Human InterestThe Putnam Examiner

Bill Introduced to Make Aggravated Animal Cruelty Bail Eligible

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State Assemblyman Matt Slater (R/Yorktown) has introduced legislation that would authorize bail for anyone charged with aggravated cruelty to animals.

Under the 2019 bail reform laws in New York State, individuals charged with the offense are not eligible to be held with bail, allowing them to be repeat offenders. In addition, Slater said 75% of domestic violence victims have reported their abuser has harmed or threatened to harm their pet.

“For all of Gov. Hochul’s talk of fixing bail it is clear she failed. Animal cruelty has been established as a gateway crime to child abuse, domestic violence and even school shootings. Despite these facts New York State does not recognize aggravated animal cruelty as a bail eligible offense which only allows offenders to repeat these terrible crimes and to escalate their actions and create new victims,” Slater said Friday during a press conference in Carmel. “It is shameful that New York State does not recognize these correlations and give law enforcement and judges the ability to set bail on these crimes.”

Slater was joined by other elected officials at the Putnam County SPCA.

“The legislation Assemblyman Matt Slater has put forth is an important and needed change to bail reform. Animals have no voice and are among the weakest and easiest victims to terrorize,” said Chief Ken Ross of the Putnam County SPCA. “Studies show that individuals who commit these heinous crimes against animals will ultimately commit crimes against humans. In Putnam County, shown by the support of our assemblyman, county exec, district attorney and all the police agencies represented, we understand the correlation between animal cruelty and crimes against humans and hope the proposed bill helps in the fight against cruelty to animals.”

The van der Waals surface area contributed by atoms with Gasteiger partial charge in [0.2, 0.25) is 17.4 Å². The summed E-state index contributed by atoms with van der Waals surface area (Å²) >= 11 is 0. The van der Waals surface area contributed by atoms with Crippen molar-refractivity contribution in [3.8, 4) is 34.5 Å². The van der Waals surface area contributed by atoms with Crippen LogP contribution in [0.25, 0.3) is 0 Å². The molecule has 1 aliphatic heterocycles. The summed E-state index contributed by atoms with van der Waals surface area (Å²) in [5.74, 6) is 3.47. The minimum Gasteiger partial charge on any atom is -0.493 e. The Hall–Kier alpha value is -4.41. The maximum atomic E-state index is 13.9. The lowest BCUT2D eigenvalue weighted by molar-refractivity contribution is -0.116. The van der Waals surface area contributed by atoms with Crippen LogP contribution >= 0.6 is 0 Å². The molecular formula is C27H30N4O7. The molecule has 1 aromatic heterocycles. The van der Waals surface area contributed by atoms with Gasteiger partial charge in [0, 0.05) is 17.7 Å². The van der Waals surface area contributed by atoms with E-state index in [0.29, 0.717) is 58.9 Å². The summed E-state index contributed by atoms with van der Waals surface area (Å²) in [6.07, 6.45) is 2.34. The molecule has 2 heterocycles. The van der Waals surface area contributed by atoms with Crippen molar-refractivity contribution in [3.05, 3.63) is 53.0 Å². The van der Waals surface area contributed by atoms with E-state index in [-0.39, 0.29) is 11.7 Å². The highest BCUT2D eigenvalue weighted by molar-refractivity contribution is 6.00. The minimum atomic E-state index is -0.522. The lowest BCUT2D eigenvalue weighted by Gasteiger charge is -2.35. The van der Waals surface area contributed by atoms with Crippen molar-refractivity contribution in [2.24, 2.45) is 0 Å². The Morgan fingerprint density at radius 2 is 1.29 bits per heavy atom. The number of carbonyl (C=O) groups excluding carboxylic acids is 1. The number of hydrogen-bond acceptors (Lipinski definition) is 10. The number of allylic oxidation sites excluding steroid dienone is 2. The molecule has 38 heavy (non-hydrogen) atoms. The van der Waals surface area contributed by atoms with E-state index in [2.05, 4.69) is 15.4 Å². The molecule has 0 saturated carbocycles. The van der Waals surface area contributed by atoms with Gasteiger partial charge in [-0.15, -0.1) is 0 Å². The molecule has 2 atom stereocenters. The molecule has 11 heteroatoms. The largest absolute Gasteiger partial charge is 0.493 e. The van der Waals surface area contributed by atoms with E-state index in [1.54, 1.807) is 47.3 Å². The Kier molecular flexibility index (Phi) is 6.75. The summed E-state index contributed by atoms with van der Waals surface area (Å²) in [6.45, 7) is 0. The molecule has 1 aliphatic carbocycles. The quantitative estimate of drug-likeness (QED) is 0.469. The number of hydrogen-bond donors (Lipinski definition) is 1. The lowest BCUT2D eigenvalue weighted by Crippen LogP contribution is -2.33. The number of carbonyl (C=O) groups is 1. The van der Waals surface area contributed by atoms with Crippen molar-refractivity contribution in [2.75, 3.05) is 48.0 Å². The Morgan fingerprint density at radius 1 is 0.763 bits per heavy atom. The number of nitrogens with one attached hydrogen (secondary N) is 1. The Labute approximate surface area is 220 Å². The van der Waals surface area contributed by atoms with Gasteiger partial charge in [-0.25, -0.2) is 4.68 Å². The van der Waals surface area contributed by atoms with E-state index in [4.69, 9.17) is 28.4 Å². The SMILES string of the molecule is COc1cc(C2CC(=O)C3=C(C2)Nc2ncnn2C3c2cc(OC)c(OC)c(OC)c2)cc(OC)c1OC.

“​​According to the FBI, 75% of abused women with pets reported a history of being threatened or intentionally harmed by their abuser. If that isn’t enough, those with children being present and witnessing the violence are over 90% of the time,” said Putnam County Sheriff Kevin McConville. “Additionally, animal cruelty is a strong predictor of current and future violations. It is time we do something, and this is a good step.”




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